The Most Magical Place on Earth

This past week Bryan and I took a van crammed full of teenagers on a Bible retreat to the Olympic National Park in Washington. We had visited before during a cross country trip across the US about three years ago, so we were eager to share this magical place with our youth group hoping their young innocence would draw out all of the unicorns hiding in the misty rainforest skirting the Pacific.

I love traveling. There’s the thrill of anticipation on a long road trip that pushes you to keep driving. This trip was especially memorable. Nine teenage girls belted out the soundtrack to Pitch Perfect for almost the entirety of I-84.

There were a lot of “firsts” too. Many of the teens had never traveled beyond Utah or Idaho while others had never even seen the ocean. Someone saw their first shooting star. For another, their first starfish. We saw seals and otters playing in the undulating grey water.

The landscape is surreal. Seastacks, obscured by a cold white fog, rise out of the ocean like shadowy giants. Pockmarked tide pools, berated by the wind and frozen surf are teeming with bright star fish and underwater flora and fauna.

I brought my pochade box along for the 15 hour journey hoping to do a little plein air painting.

Here’s my setup with the initial underpainting. My palette included (from left to right) Gamblin’s Radiant White, Ivory Black, Raw Umber, Asphaltum, Transparent Oxide Red, Cadmium Red, Yellow Ochre, Ultramarine Blue, and Viridian. I tried to bury the legs of the tripod deep in the sand, but the wind still blew my setup over multiple times. It’s not visible in the photograph, but I have a hook on the bottom of my tripod to weigh it down for such blustery occasions. I hooked my backpack onto it and tossed the camera in the bag and that helped weigh it down.

Here’s the finished painting. I would have liked to have spent another hour or so finessing, but the tide was changing and it was very, very cold.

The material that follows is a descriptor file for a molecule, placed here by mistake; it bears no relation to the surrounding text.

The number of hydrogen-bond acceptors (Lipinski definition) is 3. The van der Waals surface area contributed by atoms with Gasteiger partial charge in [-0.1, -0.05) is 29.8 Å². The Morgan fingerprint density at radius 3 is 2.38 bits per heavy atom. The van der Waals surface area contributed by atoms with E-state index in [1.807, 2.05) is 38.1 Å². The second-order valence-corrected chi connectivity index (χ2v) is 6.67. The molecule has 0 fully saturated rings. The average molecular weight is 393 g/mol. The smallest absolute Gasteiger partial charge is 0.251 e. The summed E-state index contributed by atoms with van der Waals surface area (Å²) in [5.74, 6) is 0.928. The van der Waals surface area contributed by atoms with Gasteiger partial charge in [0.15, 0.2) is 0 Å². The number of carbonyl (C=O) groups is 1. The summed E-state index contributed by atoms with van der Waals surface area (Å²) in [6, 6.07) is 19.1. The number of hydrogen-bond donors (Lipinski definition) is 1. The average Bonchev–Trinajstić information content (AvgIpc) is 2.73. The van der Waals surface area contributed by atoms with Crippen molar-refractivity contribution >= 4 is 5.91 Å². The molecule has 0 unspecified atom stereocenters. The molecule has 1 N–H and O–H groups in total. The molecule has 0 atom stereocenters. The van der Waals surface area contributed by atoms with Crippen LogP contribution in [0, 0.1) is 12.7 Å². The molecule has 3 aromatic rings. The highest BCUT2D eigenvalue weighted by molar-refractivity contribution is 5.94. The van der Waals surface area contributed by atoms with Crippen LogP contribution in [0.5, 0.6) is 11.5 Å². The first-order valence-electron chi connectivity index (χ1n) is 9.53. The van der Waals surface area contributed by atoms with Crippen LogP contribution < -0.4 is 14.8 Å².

It was a stunningly beautiful and uplifting week and I am sad that it’s over. Especially since I did not get to see a unicorn.

Plein Air Video Competition

A month or so ago James Gurney, best known as the author and illustrator of the Dinotopia series and his incredibly informative artist blog Gurney Journey, announced a plein air video competition.

The rules were simple: Compose a video one minute or less describing the challenges of painting outdoors. The top five entries would be chosen and I made the cut!

Here’s my entry:


The winner will be chosen by popular vote. To vote, visit the page here. All of the entries are fabulous and are both inspiring and comical. When painting en plein air an artist is leaving the safety of a light and temperature controlled studio to venture into the wild unknown. Light and shadows change rapidly and an artist must be quick and instinctive, relying on past study of how light works (it’s not always about what you see in front of you. Our eyes can trick us!). And then there’s the danger of the elements. I have painted in all sorts of weather from the bitter cold to torrential downpours to the unrelenting heat. I’ve been frostbit, stung and bitten, severely sunburned, and chastised for trespassing.

Sometimes the most difficult part is interacting with curious onlookers. For one, I’m already a very quiet, slightly awkward person. Being an artist makes me even more odd as I certainly don’t follow the expected norms for someone my age (settling down, having kids, getting a normal job…). For the most part people I have met along my outdoor painting adventures have been lovely…But then I’m asked to explain why I’m painting stuff. It’s hard to put into words…

Describing the adventures of painting en plein air though, that’s easy! If you want to get your vote in, be quick as voting concludes this Sunday at midnight.

A special thanks to my amazing and incredibly talented brother over at Rise Up Productions for filming and editing my entry!